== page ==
Last weekend two men were shot in the lobby of 250 Clarkson, between Rogers and Nostrand. It's always harrowing when bullets fly in such a public place, and a stark reminder that we live in a City in close quarters with one another, as hundreds of residents in that building and close-by had to endure open violence so close to where they lay their heads. There are probably 2,500 people living between me and that building, but it's just two long blocks, which can sometimes in NYC feel like a LONG way away. It's not of course. Last year at this time shootings were a bit too many for comfort, I think we'd all agree, and the Q was shouting to anyone who would listen about it. We even got a new C.O. at the 71st, I would argue because of the uptick. Just two years since poor marksmanship left a young mother dead on my very block, and a year and a half since an innocent transit work was shot dead on Lincoln Road for looking at a drunk trio of hoodlums the wrong way, it's hardly front page news that a sloppy "assassination" style shooting took place on a summer weekend a couple days ago. In general, shootings are up a bit in the precincts around the 71st, while in Lefferts proper they're down a notch. So the Q's not screaming about it, just resigned to the fact that there are too many guns, too few jobs, and plenty of resentments and turf wars out there to keep the NYPD in business.
But something about this particular crime, still seeking a perp, is worthy of note.
250 Clarkson is owned by a man named Barry Hers. Hers also owns 60 Clarkson. Both buildings have dozens of units that he lets to the City for its scatter-site homeless housing program. If you want to read more on the disgrace that is a "program" that would pay a slumlord $3,000 a month to use a "temporary" homeless shelter, rather than allow its continued use as a rent-regulated apartment, well here's a couple of the Q's past posts. Uno, and Dos. And tres. And you simply must listen to the WNYC piece on his buildings and the program.
This is not the first time that 250 Clarkson has endured violence. 60 Clarkson is home to near-nightly visits from the cops or ambulances. Despite repeated pleas for 24-hour security, a lone occasional doorman sits at a dilapidated desk deep inside the lobby. Two times upon my entering the building, which is usually unlocked, he didn't even look up as I dropped off books or toys in the lobby. No questions. No nothing. Residents tell me this is par for the course. Remember, this building is home to dozens of kids and women who are enduring longterm abuse from men. The place should be airtight for christ's sake.
So what happens in buildings when you place 60 vulnerable families into squalor, without the security and services they need, with a drunk or stoned super, and a landlord so vile he can't set foot on the block without bodyguards? Well, there's the 9-year girl who was raped by a 14-year old on the roof last year. I've documented more than a half-dozen serious crimes, and countless anecdotal incidents of neglect, violence and capital T trouble over the past few years. 250 Clarkson, and other Hers owned makeshift "homeless shelters," also receive more than their fair share of calls for police, fire and ambulance. And as I have expressed to whomever will listen, I blame Barry Hers for creating the unsafe tinder-box conditions in his buildings. When I floated his name to CAMBA C.E.O. Joanne Oplustil she shook her head and said "we're working on it, it's a real problem." CAMBA is responsible for providing the needed social services to homeless clients in these buildings, but I went so far as to visit them at headquarters to ask why the heck CAMBA couldn't exert more pressure to get Hers to clean up his act. The Department of Homeless Services is responsible for creating an expensive folly that enriches the likes of Hers while not providing a true environment conducive to homeless recovery. We've got the money...let's do it right.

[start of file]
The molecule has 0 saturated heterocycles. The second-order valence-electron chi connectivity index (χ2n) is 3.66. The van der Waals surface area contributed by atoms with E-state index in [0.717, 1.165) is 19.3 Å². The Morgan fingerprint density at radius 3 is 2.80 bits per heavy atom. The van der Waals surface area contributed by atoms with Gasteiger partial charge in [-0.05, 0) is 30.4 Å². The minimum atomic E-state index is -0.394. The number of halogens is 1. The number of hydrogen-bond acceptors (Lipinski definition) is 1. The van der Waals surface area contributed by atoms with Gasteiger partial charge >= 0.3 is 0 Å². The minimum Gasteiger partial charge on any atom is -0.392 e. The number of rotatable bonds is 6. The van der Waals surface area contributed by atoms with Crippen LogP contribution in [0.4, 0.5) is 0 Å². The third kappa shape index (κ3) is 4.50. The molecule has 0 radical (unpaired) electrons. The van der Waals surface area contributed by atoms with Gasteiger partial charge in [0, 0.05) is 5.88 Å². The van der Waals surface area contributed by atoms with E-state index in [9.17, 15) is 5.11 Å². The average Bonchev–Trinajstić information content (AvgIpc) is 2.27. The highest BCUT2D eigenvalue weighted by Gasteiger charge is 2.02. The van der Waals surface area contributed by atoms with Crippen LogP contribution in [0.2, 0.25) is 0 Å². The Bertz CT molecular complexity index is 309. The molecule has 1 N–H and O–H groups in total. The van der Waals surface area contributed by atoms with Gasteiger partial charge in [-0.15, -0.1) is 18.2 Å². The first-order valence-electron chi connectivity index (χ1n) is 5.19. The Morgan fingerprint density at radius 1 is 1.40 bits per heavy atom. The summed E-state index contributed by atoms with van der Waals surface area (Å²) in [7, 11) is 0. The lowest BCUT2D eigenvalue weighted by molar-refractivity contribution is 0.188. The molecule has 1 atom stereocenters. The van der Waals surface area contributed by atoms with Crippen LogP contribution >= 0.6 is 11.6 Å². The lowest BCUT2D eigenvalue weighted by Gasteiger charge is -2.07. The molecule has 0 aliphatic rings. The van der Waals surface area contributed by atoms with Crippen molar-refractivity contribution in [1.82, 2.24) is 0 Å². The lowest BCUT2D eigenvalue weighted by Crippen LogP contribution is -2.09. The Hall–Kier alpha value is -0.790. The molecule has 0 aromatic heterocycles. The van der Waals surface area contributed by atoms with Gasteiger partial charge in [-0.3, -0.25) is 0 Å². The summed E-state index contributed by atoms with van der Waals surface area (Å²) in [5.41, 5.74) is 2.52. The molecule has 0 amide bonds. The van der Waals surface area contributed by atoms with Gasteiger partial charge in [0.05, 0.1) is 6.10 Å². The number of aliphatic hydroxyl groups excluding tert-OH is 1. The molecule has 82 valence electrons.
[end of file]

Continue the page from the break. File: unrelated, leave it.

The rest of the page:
I hear from an insider that DHS is moving to end the Scatter-Site program. One would hope they'll create a smarter and more secure alternative. I read all the time that neighborhoods go ape-shit whenever news of a new shelter is announced. To which I say...fine. Build the shelters. We as decent neighborhoods can make room for those in need. But for God's sakes do it right. I live within blocks of at least a dozen high-needs buildings, and there is a night and day difference between well-run and full-on chaotic and dangerous.
For the safety and quality of life for everyone involved, we need the City to hear us and do the right thing.
The Q at Parkside
News and Nonsense from the Brooklyn neighborhood of Lefferts and environs, or more specifically a neighborhood once known as Melrose Park. Sometimes called Lefferts Gardens. Or Prospect-Lefferts Gardens. Or PLG. Or North Flatbush. Or Caledonia (west of Ocean). Or West Pigtown. Across From Park Slope. Under Crown Heights. Near Drummer's Grove. The Side of the Park With the McDonalds. Jackie Robinson Town. Home of Lefferts Manor. West Wingate. Near Kings County Hospital. Or if you're coming from the airport in taxi, maybe just Flatbush is best.